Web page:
Companion planting and garden companions. The two go hand in hand. Create the right environment, and the garden companions will come. Our garden companions are our garden predators. Lady birds, frogs, skinks, blue tongue lizards, tree dragons, preying mantis, dragon flies, spiders, birds, bats, predatory beetles, predatory wasps, tachinid flies, hoverflies, stick bugs and many more I have yet to meet and/or identify. Building an ecosystem will encourage the garden predators to come, keeping the garden "pests" in balance much better then any "intervention" us humans may devise. As Linda Woodrow says, "you do not have the eyesight, dexterity, or speed to hunt insects."
Frogs are wonderful garden companions. Once we installed the pond, we just waited and the pobblebonks or eastern banjo frogs found us. Our ponds range from bathtubs to terracotta pots with their bottom holes filled in, dug into the ground. Both are surrounded by some rocks and overhanging plants for shelter and some logs half in the pond and half out acting as bridges. Inside the ponds we grow a range of water plants. Watercress, water chestnut, and Vietnamese mint not only provide coverage of the water surface, they are also edible plants. Water lilies and "fairy weed" help to establish the pond ecosystem providing shade and shelter within the water.
Around the edge of the pond we have planted a few reeds and rushes and some other natives that like the moist environment and also provide shelter for not only the frogs but also their prey, slugs. Maybe it seems strange to encourage garden "pests" like slugs. But the best way to encourage the garden predators is to ensure there is a healthy food supply for them. They will find the ones provided and then some!
Since the frogs found us, we have delighted in the various frog calls and tadpoles that are as small as a pinhead to ones with bodies the size of 20-cent pieces. Finding the frogs is an endless source of garden amusement for both adults and children. Usually they are found by chance. But the wonder of looking for where the call comes is lots of fun.It may sound like a leap of faith...provide an environment to encourage slugs and slaters for example, and their predators will come. Our experience with doing just that has proven that there will be enough for everyone in the healthy ecosystem. And our input of time and effort in eliminating the "pests" as well as the various "organic" and not sprays and poisons we may employ to try and help us "battle" the pests, will become nothing more than the time we spend observing nature's balance be tipped from one side to the other.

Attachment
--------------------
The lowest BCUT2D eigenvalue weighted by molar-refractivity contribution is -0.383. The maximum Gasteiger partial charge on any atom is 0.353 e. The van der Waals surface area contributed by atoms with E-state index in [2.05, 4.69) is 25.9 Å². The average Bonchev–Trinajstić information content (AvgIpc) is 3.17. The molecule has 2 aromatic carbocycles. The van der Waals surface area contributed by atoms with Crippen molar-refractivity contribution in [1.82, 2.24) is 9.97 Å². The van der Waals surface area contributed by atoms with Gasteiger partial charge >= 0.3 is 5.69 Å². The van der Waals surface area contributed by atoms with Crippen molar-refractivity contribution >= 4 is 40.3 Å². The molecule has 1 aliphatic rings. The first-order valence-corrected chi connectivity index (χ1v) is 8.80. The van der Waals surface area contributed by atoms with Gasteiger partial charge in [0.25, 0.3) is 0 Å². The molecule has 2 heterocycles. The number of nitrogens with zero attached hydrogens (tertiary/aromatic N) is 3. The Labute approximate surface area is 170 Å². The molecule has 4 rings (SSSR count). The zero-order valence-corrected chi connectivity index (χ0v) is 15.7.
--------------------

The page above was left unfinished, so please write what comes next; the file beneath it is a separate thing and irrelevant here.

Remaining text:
Adding water to the home garden is as simple as sinking a pot large enough to hold a few water plants and surrounding the edge with a variety of plants, rocks and logs. Or as involved as making a lined pond with multi levels capable of supporting fish, frogs and a variety of insect larvae. Ensuring that there is a healthy balance of underwater oxygenators (available from nurseries or pet stores), surface cover to shade the water from the sun which encourages rampant algae growth, and higher plants inside the pond and/or around the edge that provide shelter, will allow a balanced ecosystem to grow.
Our pond deos not have a pump or filter and yet it is still crystal clear.
In Peru, frogs are a symbol of fertility. And here, too, the frogs know before us humans when the soil is beginning to warm. Make the right environment and enjoy the excitement when you hear the first frog call in the late winter...foretelling the end of the cold season and the coming of spring.